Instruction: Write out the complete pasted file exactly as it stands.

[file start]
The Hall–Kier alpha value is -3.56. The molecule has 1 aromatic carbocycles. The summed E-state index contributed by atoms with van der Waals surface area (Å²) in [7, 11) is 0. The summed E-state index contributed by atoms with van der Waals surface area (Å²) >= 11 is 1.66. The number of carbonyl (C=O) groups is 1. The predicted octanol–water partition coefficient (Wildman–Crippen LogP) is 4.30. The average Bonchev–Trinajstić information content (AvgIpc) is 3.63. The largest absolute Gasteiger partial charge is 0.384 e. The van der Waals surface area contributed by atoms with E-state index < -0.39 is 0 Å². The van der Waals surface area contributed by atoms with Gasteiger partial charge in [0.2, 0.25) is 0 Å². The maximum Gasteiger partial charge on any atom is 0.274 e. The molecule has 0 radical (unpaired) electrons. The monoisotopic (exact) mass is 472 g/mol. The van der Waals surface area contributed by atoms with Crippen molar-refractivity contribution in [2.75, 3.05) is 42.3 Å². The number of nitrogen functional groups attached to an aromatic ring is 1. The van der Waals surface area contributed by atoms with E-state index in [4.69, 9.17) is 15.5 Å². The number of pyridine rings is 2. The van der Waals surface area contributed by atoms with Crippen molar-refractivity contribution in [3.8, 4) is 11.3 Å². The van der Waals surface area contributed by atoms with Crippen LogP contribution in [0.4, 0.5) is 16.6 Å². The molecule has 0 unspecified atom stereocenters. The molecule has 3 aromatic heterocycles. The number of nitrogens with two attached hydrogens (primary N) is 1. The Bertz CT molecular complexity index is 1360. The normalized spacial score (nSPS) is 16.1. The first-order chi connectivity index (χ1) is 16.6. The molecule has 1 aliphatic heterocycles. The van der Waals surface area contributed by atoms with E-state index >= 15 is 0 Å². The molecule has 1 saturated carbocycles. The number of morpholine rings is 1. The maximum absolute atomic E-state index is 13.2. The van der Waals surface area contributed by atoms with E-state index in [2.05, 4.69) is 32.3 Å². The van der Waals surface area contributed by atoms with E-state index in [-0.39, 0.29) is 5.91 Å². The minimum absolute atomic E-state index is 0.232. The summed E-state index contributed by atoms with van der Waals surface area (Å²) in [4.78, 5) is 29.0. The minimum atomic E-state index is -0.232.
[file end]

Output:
The Hall–Kier alpha value is -3.56. The molecule has 1 aromatic carbocycles. The summed E-state index contributed by atoms with van der Waals surface area (Å²) in [7, 11) is 0. The summed E-state index contributed by atoms with van der Waals surface area (Å²) >= 11 is 1.66. The number of carbonyl (C=O) groups is 1. The predicted octanol–water partition coefficient (Wildman–Crippen LogP) is 4.30. The average Bonchev–Trinajstić information content (AvgIpc) is 3.63. The largest absolute Gasteiger partial charge is 0.384 e. The van der Waals surface area contributed by atoms with E-state index < -0.39 is 0 Å². The van der Waals surface area contributed by atoms with Gasteiger partial charge in [0.2, 0.25) is 0 Å². The maximum Gasteiger partial charge on any atom is 0.274 e. The molecule has 0 radical (unpaired) electrons. The monoisotopic (exact) mass is 472 g/mol. The van der Waals surface area contributed by atoms with Crippen molar-refractivity contribution in [2.75, 3.05) is 42.3 Å². The number of nitrogen functional groups attached to an aromatic ring is 1. The van der Waals surface area contributed by atoms with E-state index in [4.69, 9.17) is 15.5 Å². The number of pyridine rings is 2. The van der Waals surface area contributed by atoms with Crippen molar-refractivity contribution in [3.8, 4) is 11.3 Å². The van der Waals surface area contributed by atoms with Crippen LogP contribution in [0.4, 0.5) is 16.6 Å². The molecule has 0 unspecified atom stereocenters. The molecule has 3 aromatic heterocycles. The number of nitrogens with two attached hydrogens (primary N) is 1. The Bertz CT molecular complexity index is 1360. The normalized spacial score (nSPS) is 16.1. The first-order chi connectivity index (χ1) is 16.6. The molecule has 1 aliphatic heterocycles. The van der Waals surface area contributed by atoms with E-state index >= 15 is 0 Å². The molecule has 1 saturated carbocycles. The number of morpholine rings is 1. The maximum absolute atomic E-state index is 13.2. The van der Waals surface area contributed by atoms with E-state index in [2.05, 4.69) is 32.3 Å². The van der Waals surface area contributed by atoms with E-state index in [-0.39, 0.29) is 5.91 Å². The minimum absolute atomic E-state index is 0.232. The summed E-state index contributed by atoms with van der Waals surface area (Å²) in [4.78, 5) is 29.0. The minimum atomic E-state index is -0.232.